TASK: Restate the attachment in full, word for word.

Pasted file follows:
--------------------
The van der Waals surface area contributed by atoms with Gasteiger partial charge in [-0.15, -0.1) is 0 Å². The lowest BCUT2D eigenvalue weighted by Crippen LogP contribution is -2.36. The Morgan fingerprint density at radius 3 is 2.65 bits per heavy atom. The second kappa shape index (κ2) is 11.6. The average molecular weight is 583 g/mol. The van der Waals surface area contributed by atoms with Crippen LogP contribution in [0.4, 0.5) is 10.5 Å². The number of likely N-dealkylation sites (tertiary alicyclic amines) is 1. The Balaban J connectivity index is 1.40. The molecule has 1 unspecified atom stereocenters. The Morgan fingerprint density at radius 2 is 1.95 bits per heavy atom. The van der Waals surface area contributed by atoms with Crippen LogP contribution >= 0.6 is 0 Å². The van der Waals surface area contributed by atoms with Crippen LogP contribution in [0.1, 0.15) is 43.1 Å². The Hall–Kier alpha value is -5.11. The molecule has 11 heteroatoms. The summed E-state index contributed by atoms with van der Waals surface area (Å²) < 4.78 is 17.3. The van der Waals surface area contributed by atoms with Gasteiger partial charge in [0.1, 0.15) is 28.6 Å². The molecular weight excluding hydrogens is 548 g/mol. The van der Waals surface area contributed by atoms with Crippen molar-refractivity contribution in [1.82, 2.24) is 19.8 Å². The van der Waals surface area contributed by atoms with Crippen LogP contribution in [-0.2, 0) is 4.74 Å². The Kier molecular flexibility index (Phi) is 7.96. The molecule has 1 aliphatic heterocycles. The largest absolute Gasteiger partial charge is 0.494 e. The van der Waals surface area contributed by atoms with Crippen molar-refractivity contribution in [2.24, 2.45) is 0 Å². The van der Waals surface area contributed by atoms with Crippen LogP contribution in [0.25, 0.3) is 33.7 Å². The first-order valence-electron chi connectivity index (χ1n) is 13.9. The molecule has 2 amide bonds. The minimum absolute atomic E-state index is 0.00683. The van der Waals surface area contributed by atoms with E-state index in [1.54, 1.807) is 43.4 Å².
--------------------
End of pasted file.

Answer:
The van der Waals surface area contributed by atoms with Gasteiger partial charge in [-0.15, -0.1) is 0 Å². The lowest BCUT2D eigenvalue weighted by Crippen LogP contribution is -2.36. The Morgan fingerprint density at radius 3 is 2.65 bits per heavy atom. The second kappa shape index (κ2) is 11.6. The average molecular weight is 583 g/mol. The van der Waals surface area contributed by atoms with Crippen LogP contribution in [0.4, 0.5) is 10.5 Å². The number of likely N-dealkylation sites (tertiary alicyclic amines) is 1. The Balaban J connectivity index is 1.40. The molecule has 1 unspecified atom stereocenters. The Morgan fingerprint density at radius 2 is 1.95 bits per heavy atom. The van der Waals surface area contributed by atoms with Crippen LogP contribution >= 0.6 is 0 Å². The van der Waals surface area contributed by atoms with Crippen LogP contribution in [0.1, 0.15) is 43.1 Å². The Hall–Kier alpha value is -5.11. The molecule has 11 heteroatoms. The summed E-state index contributed by atoms with van der Waals surface area (Å²) < 4.78 is 17.3. The van der Waals surface area contributed by atoms with Gasteiger partial charge in [0.1, 0.15) is 28.6 Å². The molecular weight excluding hydrogens is 548 g/mol. The van der Waals surface area contributed by atoms with Crippen molar-refractivity contribution in [1.82, 2.24) is 19.8 Å². The van der Waals surface area contributed by atoms with Crippen LogP contribution in [-0.2, 0) is 4.74 Å². The Kier molecular flexibility index (Phi) is 7.96. The molecule has 1 aliphatic heterocycles. The largest absolute Gasteiger partial charge is 0.494 e. The van der Waals surface area contributed by atoms with Crippen molar-refractivity contribution in [2.24, 2.45) is 0 Å². The van der Waals surface area contributed by atoms with Crippen LogP contribution in [0.25, 0.3) is 33.7 Å². The first-order valence-electron chi connectivity index (χ1n) is 13.9. The molecule has 2 amide bonds. The minimum absolute atomic E-state index is 0.00683. The van der Waals surface area contributed by atoms with E-state index in [1.54, 1.807) is 43.4 Å².